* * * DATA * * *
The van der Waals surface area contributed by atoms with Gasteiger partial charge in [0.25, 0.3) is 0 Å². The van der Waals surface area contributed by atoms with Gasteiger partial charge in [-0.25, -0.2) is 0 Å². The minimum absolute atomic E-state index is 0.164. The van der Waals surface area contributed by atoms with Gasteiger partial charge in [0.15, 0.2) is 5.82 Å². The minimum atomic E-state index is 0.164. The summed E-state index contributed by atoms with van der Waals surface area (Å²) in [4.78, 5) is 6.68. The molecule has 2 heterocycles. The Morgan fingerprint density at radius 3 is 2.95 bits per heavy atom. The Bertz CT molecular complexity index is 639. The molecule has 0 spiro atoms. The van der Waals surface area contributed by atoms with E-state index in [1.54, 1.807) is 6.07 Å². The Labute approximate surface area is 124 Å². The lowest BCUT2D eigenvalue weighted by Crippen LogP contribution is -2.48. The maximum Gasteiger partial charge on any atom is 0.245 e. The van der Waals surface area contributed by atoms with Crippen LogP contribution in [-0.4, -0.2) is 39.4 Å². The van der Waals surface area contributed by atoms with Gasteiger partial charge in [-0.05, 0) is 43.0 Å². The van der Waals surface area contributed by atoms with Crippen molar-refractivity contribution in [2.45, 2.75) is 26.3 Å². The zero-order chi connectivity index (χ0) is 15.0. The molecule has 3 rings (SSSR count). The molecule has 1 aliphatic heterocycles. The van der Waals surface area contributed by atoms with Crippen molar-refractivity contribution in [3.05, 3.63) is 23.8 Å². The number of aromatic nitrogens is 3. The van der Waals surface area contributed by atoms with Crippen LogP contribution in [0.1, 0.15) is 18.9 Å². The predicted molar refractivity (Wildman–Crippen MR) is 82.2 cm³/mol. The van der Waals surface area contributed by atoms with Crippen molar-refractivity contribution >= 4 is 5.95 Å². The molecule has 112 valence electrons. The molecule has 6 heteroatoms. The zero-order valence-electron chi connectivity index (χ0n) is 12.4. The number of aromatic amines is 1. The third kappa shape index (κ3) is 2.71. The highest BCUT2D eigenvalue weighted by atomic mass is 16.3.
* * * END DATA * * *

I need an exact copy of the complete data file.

The van der Waals surface area contributed by atoms with Gasteiger partial charge in [0.25, 0.3) is 0 Å². The van der Waals surface area contributed by atoms with Gasteiger partial charge in [-0.25, -0.2) is 0 Å². The minimum absolute atomic E-state index is 0.164. The van der Waals surface area contributed by atoms with Gasteiger partial charge in [0.15, 0.2) is 5.82 Å². The minimum atomic E-state index is 0.164. The summed E-state index contributed by atoms with van der Waals surface area (Å²) in [4.78, 5) is 6.68. The molecule has 2 heterocycles. The Morgan fingerprint density at radius 3 is 2.95 bits per heavy atom. The Bertz CT molecular complexity index is 639. The molecule has 0 spiro atoms. The van der Waals surface area contributed by atoms with E-state index in [1.54, 1.807) is 6.07 Å². The Labute approximate surface area is 124 Å². The lowest BCUT2D eigenvalue weighted by Crippen LogP contribution is -2.48. The maximum Gasteiger partial charge on any atom is 0.245 e. The van der Waals surface area contributed by atoms with Crippen LogP contribution in [-0.4, -0.2) is 39.4 Å². The van der Waals surface area contributed by atoms with Gasteiger partial charge in [-0.05, 0) is 43.0 Å². The van der Waals surface area contributed by atoms with Crippen molar-refractivity contribution in [2.45, 2.75) is 26.3 Å². The zero-order chi connectivity index (χ0) is 15.0. The molecule has 3 rings (SSSR count). The molecule has 1 aliphatic heterocycles. The van der Waals surface area contributed by atoms with Crippen molar-refractivity contribution in [3.05, 3.63) is 23.8 Å². The number of aromatic nitrogens is 3. The van der Waals surface area contributed by atoms with Crippen LogP contribution in [0.1, 0.15) is 18.9 Å². The predicted molar refractivity (Wildman–Crippen MR) is 82.2 cm³/mol. The van der Waals surface area contributed by atoms with Crippen molar-refractivity contribution >= 4 is 5.95 Å². The molecule has 112 valence electrons. The molecule has 6 heteroatoms. The zero-order valence-electron chi connectivity index (χ0n) is 12.4. The number of aromatic amines is 1. The third kappa shape index (κ3) is 2.71. The highest BCUT2D eigenvalue weighted by atomic mass is 16.3.